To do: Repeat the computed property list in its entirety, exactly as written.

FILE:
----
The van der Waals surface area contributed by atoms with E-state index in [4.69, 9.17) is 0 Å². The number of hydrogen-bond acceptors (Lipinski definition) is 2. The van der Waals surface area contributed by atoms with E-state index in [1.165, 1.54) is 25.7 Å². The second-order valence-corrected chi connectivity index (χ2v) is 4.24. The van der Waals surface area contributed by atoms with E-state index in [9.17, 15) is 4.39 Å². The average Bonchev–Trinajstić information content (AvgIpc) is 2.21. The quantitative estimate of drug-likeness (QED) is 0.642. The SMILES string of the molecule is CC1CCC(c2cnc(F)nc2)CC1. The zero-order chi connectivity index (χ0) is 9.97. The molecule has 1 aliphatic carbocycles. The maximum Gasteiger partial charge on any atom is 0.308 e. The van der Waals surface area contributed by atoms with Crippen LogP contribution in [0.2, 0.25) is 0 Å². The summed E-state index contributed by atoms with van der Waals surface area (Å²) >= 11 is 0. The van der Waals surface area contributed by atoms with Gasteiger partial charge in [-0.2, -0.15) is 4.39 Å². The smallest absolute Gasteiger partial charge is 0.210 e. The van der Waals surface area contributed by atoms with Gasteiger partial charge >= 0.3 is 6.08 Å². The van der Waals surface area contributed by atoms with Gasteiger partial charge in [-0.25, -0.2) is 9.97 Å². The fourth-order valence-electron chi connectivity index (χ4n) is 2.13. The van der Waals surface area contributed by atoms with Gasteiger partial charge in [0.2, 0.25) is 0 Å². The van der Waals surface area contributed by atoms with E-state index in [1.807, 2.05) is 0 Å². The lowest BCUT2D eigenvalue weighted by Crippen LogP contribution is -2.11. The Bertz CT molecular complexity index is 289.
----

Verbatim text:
The van der Waals surface area contributed by atoms with E-state index in [4.69, 9.17) is 0 Å². The number of hydrogen-bond acceptors (Lipinski definition) is 2. The van der Waals surface area contributed by atoms with E-state index in [1.165, 1.54) is 25.7 Å². The second-order valence-corrected chi connectivity index (χ2v) is 4.24. The van der Waals surface area contributed by atoms with E-state index in [9.17, 15) is 4.39 Å². The average Bonchev–Trinajstić information content (AvgIpc) is 2.21. The quantitative estimate of drug-likeness (QED) is 0.642. The SMILES string of the molecule is CC1CCC(c2cnc(F)nc2)CC1. The zero-order chi connectivity index (χ0) is 9.97. The molecule has 1 aliphatic carbocycles. The maximum Gasteiger partial charge on any atom is 0.308 e. The van der Waals surface area contributed by atoms with Crippen LogP contribution in [0.2, 0.25) is 0 Å². The summed E-state index contributed by atoms with van der Waals surface area (Å²) >= 11 is 0. The van der Waals surface area contributed by atoms with Gasteiger partial charge in [-0.2, -0.15) is 4.39 Å². The smallest absolute Gasteiger partial charge is 0.210 e. The van der Waals surface area contributed by atoms with Gasteiger partial charge >= 0.3 is 6.08 Å². The van der Waals surface area contributed by atoms with Gasteiger partial charge in [-0.25, -0.2) is 9.97 Å². The fourth-order valence-electron chi connectivity index (χ4n) is 2.13. The van der Waals surface area contributed by atoms with Gasteiger partial charge in [0.2, 0.25) is 0 Å². The van der Waals surface area contributed by atoms with E-state index in [1.807, 2.05) is 0 Å². The lowest BCUT2D eigenvalue weighted by Crippen LogP contribution is -2.11. The Bertz CT molecular complexity index is 289.